Five new machine learning tools from AWS

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Amazon Web Services has just introduced five new machine learning services that it hopes will go some way to solving common problems in the enterprise.

The new services are:

  • Amazon Kendra

This improves the searching of documents inside an enterprise, which, until now, has been almost impossible to search accurately, being fragmented across different departments.

  • Amazon Fraud Detector

This helps businesses identify online identity and payment fraud in real-time, based on the same technology developed for

  • Amazon CodeGuru

This helps software developers automate code reviews and identify an application’s most expensive lines of code.

  • Amazon Transcribe Medical

This offers healthcare providers highly accurate, real-time speech-to-text transcription.

  • Amazon Augmented AI

The service makes it easier to build and manage human reviews for machine learning applications.

The company unveiled these new products, among others, at its re:Invent conference in Las Vegas last week, partly in response to the fact that there is a paucity of machine learning tools for developers.

According to Matt Wood, VP of AI at AWS, the real value of deep learning will only be unlocked once it’s delivered to a wider community of developers, which will also improve the level of skills in the industry.

“Until today, it wasn’t possible to debug or profile a deep neural network. Trying to do so consumed more compute than training the model itself.”

Joel Minnick, head of AI product marketing at AWS, said it was about three years ago when its customers had begun to ask what machine learning capabilities it could offer them. 

He puts this down to the fact that the cloud had begun to unlock the ability to store huge amounts of data very efficiently, and at the same time had begun to make the ability to process that data more efficient and affordable.

Amazon Kendra

Most enterprises have a host of internal data on their intranets across different department. At present, the information is fragmented, and difficult to search. With its Kendra product, AWS uses machine learning to build an improved enterprise search capability for this storehouse of knowledge. Kendra uses natural language processing to index the words inside documents from different sources. It’s also able to understand the intent of that information, as well as the relationships of the concepts and content between documents.

Amazon Fraud Detector

Building on Amazon Personalize and Amazon Forecast machine learning products, it unveiled Amazon Fraud Detector in Las Vegas. Minnick says ‘has seen just about every type of attempted fraud there is’, and it knew many of its customers were struggling to solve this problem.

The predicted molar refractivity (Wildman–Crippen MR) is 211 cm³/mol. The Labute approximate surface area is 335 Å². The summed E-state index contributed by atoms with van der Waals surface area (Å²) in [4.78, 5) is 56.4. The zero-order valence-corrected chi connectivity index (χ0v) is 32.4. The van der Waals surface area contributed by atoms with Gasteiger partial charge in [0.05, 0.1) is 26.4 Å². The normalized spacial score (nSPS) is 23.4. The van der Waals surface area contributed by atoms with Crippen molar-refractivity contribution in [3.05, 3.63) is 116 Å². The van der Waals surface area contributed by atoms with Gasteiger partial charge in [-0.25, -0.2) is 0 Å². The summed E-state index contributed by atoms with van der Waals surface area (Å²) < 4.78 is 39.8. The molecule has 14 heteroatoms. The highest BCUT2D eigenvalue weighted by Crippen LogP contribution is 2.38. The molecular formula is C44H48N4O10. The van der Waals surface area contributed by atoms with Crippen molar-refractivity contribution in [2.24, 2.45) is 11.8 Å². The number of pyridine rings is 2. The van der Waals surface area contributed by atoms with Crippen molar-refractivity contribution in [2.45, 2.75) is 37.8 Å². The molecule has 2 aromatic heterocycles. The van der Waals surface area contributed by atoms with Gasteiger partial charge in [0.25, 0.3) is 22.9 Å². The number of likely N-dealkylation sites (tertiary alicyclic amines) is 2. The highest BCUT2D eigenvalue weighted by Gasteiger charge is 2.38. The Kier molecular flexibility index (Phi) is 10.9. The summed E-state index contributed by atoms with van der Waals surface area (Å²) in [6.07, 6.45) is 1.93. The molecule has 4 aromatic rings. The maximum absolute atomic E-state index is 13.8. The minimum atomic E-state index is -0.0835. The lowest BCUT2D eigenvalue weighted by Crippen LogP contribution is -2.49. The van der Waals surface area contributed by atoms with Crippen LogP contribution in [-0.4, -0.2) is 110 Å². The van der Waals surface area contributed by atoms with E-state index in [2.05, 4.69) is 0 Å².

Customers provide AWS with their historical transaction data and the rules they use to identify fraud, as well as what kind of fraud they’re attempting to detect. The algorithm will then offer a prediction, in real-time, of which transactions are suspect, through an API call to Fraud Detector.

Amazon CodeGuru

This service automates code review and integrates with AWS CodeCommit, which hosts Git-based repositories. When a developer does a pull request, this automates a call to CodeGuru, which will then revue the code. Minnick says this has been trained using Amazon’s own code reviews, as well as that of the top 10 000 open source projects on GitHub. Once a piece of suspect code has been flagged, it also explains, in English, what the issue might involve, as well as provide suggestions about how to fix it, and links to documentation. It also flags which lines of code it sees as the ‘most expensive’, or, put another way, which lines took the longest to execute. This expensive code is a drain on an organisation’s resources, and identifying these areas can see a rise in efficiency and productivity.

Amazon Transcribe Medical

Minnick says while its Amazon Transcribe speech recognition service has been around since 2017, it has now been improved so that it can be used in the healthcare industry. In the medical field, very specific language is used, and it’s very important that this is understood contextually. Using its Comprehend machine learning tool, the new service has been specifically ‘tuned’ to the language of healthcare, identifying, for example, key phrases, the names of people, places, things, and times, as well as the sentiment.

He says doctors can spend hours of their days transcribing conversations they’ve had with patients, which was inefficient and may contribute to what he called ‘physician burnout’. Amazon Transcribe Medical offers a solution to this.

Amazon Augmented AI

The company said while machine learning can provide highly accurate predictions for a variety of use cases, such as identifying objects in images or extracting text from scanned documents, there are still cases that may require human intervention to clear up any ambiguities. It said human review and machine learning is critical to the success of machine learning systems, but until now it has been hard to manage the human review process.

Amazon Augmented AI is a new service that makes it easier to build and manage human reviews. Developers choose a ‘confidence threshold’ for their application and all predictions with a confidence score below the threshold are automatically sent to human reviewers for validation.

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